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Re: Reaction to potential PGP schism

On Wed, Dec 20, 2023 at 10:16:28PM -0500, Daniel Kahn Gillmor wrote:

> # Why is GnuPG on Debian's Critical Path?
> In 2023, I believe GnuPG is baked into our infrastructure largely due to
> that project's idiosyncratic interface.  It is challenging even for a
> sophisticated engineer to figure out how to get GnuPG to (probably,
> hopefully!) fulfill a cryptographic task in their project.  Once that is
> done, it's especially painful to consider moving to a different OpenPGP
> implementation, because the interface to another implementation rarely
> lines up cleanly with GnuPG's interface.

I maintain critical code that calls out to gnupg, in part because at the
time I wrote it that was the only thing available, and in part because
I'm supposed to offer the broadest possible compatibility with what
other people in Debian are using, so if everyone else seems to use
gnupg, gnupg is the first thing I would consider.

I hated and still hate every single moment I spent having to interface
with gnupg. The protocol to interact with it is custom, hydiosincratic,
poorly documented, and very hard to speak correctly. When in the end I
managed to make things work, I was always left with the feeling that
there would still be a corner case that I missed, or that will be
introduced in a future gnupg release, waiting to become a security issue
in our infrastructure, despite having asked for peer review from
appropriate people in Debian.

New releases make things harder rather than easier. Now gnupg is a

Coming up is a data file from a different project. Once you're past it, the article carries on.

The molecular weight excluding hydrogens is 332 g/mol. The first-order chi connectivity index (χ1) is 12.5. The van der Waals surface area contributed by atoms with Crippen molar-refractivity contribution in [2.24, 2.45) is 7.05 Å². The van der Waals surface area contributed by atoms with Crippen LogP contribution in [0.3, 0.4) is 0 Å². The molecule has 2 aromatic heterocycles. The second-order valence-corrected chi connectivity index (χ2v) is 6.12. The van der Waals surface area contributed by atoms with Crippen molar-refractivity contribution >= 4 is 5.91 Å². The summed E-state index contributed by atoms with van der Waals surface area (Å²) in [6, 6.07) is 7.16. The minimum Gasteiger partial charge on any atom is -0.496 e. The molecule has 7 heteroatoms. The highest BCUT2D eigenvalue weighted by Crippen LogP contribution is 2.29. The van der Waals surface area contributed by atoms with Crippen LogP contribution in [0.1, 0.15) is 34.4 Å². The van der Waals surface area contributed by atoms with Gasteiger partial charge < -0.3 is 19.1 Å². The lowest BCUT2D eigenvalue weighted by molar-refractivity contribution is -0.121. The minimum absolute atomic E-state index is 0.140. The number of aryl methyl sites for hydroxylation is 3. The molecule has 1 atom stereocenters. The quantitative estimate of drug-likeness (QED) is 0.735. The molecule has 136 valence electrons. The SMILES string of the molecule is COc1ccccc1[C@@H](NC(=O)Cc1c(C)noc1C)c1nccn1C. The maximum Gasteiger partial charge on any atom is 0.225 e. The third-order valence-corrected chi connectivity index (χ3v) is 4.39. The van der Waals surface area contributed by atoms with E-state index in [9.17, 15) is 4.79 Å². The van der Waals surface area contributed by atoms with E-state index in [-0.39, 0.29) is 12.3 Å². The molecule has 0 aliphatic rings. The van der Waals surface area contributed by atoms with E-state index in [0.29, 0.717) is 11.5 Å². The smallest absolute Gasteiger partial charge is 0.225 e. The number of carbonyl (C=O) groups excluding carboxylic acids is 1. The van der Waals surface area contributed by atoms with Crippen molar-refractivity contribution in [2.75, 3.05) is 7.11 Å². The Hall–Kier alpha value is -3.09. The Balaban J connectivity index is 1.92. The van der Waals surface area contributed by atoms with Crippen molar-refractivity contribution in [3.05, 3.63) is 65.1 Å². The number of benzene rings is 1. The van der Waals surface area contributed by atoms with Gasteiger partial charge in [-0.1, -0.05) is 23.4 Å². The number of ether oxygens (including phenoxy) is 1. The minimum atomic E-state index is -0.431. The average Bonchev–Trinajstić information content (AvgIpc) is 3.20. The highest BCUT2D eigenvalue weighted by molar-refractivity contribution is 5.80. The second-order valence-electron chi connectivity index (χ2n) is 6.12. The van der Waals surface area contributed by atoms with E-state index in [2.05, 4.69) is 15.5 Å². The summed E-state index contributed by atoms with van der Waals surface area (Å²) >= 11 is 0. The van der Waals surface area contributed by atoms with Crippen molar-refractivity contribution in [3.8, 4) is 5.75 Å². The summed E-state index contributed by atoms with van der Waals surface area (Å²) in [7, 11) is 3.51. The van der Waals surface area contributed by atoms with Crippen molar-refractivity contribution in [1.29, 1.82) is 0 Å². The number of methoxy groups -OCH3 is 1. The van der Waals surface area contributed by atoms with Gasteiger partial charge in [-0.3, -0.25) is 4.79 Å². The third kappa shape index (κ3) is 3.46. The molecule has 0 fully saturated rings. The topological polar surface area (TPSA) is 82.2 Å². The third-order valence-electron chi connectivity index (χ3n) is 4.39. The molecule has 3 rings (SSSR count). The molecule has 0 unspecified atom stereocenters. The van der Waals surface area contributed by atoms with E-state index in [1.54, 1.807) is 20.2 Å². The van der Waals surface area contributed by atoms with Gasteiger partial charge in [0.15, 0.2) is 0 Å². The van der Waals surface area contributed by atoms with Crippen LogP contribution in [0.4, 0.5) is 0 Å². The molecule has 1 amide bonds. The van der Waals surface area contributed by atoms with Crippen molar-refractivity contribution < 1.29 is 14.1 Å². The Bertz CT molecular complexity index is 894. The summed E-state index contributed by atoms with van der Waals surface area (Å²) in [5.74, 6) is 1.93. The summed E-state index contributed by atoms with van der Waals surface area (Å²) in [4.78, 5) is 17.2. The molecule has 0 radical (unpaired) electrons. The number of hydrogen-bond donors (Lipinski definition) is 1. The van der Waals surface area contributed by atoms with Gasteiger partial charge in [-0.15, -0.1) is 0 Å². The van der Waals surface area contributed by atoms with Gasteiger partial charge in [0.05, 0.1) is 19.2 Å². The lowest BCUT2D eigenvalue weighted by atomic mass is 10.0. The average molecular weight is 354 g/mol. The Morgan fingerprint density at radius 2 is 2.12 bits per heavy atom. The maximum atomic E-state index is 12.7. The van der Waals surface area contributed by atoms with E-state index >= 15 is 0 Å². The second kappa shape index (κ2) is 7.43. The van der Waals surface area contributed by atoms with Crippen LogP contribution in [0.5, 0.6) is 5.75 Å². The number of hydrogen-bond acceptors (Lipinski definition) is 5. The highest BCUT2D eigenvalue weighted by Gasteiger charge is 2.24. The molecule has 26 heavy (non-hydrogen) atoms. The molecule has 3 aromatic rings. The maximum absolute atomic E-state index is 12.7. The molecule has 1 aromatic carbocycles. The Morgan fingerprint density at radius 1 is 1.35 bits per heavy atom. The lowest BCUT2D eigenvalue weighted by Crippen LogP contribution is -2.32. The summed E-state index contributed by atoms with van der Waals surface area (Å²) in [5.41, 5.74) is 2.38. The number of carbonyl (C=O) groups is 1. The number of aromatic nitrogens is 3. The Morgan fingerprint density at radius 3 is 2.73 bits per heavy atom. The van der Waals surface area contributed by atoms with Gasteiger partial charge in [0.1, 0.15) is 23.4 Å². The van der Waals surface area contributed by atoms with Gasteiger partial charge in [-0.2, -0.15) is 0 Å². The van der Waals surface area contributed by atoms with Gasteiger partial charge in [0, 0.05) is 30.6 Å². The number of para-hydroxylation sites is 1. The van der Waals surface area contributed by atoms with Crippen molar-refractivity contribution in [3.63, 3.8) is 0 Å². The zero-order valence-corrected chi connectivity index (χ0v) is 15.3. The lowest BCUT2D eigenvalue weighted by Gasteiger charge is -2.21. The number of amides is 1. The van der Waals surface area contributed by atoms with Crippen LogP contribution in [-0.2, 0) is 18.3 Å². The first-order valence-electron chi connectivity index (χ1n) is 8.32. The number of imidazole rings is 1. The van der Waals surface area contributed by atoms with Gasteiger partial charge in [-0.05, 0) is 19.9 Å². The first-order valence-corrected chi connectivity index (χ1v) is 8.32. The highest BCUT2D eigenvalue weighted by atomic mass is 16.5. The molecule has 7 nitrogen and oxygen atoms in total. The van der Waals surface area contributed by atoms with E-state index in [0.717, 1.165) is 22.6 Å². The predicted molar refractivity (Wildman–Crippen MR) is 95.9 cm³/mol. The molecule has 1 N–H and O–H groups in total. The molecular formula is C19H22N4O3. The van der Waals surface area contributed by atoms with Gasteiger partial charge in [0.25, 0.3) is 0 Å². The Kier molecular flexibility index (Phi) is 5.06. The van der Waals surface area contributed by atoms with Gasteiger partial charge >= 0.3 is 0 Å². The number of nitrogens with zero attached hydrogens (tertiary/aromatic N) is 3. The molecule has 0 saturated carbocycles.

mini-ecosystem of security-critical daemons that need to be brought up
and killed, that may time out or run partly off sync with configuration,
which adds even more know-how to the amount require to survive as
downstream consumer of that one single "API".

I've been wanting for literally decades something with language
bindings, or with a protocol that is built on existing well-known
standards, outputting data that I can parse with an existing and tested
parser library, using I/O channels that I can manage using an existing
and tested communication library.

I hate it every single time I need to use gnupg, but still I use it
because I understand it's what Debian has been expecting me to use, so I
add that requirement to the pile of historical quirks that geologically
accrete in our community, which make our barrier of entry so stylishly
high, and make us appear oh so fearfully smart.

> # What Can Debian Do About This?
> If you are implementing or maintaining an OpenPGP implementation in
> debian, please consider encouraging upsteam to add a sop frontend, and
> get it tested in the interop test suite!


I don't know if it should be sop or a protocol or a standard, but I'd
like to see Debian clearly document its expectations on its crypto
requirements, and stand behind it.

I personally believe that we should depend, for our core security, on an
interoperable standard with multiple implementations rather than a
project that follows the hydiosincracies of a single isolated upstream.

Whatever we do, though, I want that to be official. As things stand I'll
keep suffering with gnupg until at a DebConf I'll have at least 5 people
look at me wide-eyed and say "are you still using THAT? Everyone moved
to THIS instead!"

I'd like to ask for what mature OpenPGP implementations exist today,
pick one I feel I can confidently control, and then when somebody comes
and says "my gpg/$TOOL segfaults on your input", I want to be able to
point them at a documented decision and say "please report a bug to
$TOOL" instead of taking a week off to port everything again to gpg.

Thank you for all the work you've done on this over the years! I've
appreciated it with great gratitude and a big hope that some day, thanks
to you and others like you, those >=5 people at a DebConf will really
look at me wide-eyed and show me a way out of the pit.


GPG key: 4096R/634F4BD1E7AD5568 2009-05-08 Enrico Zini <enrico@enricozini.org>

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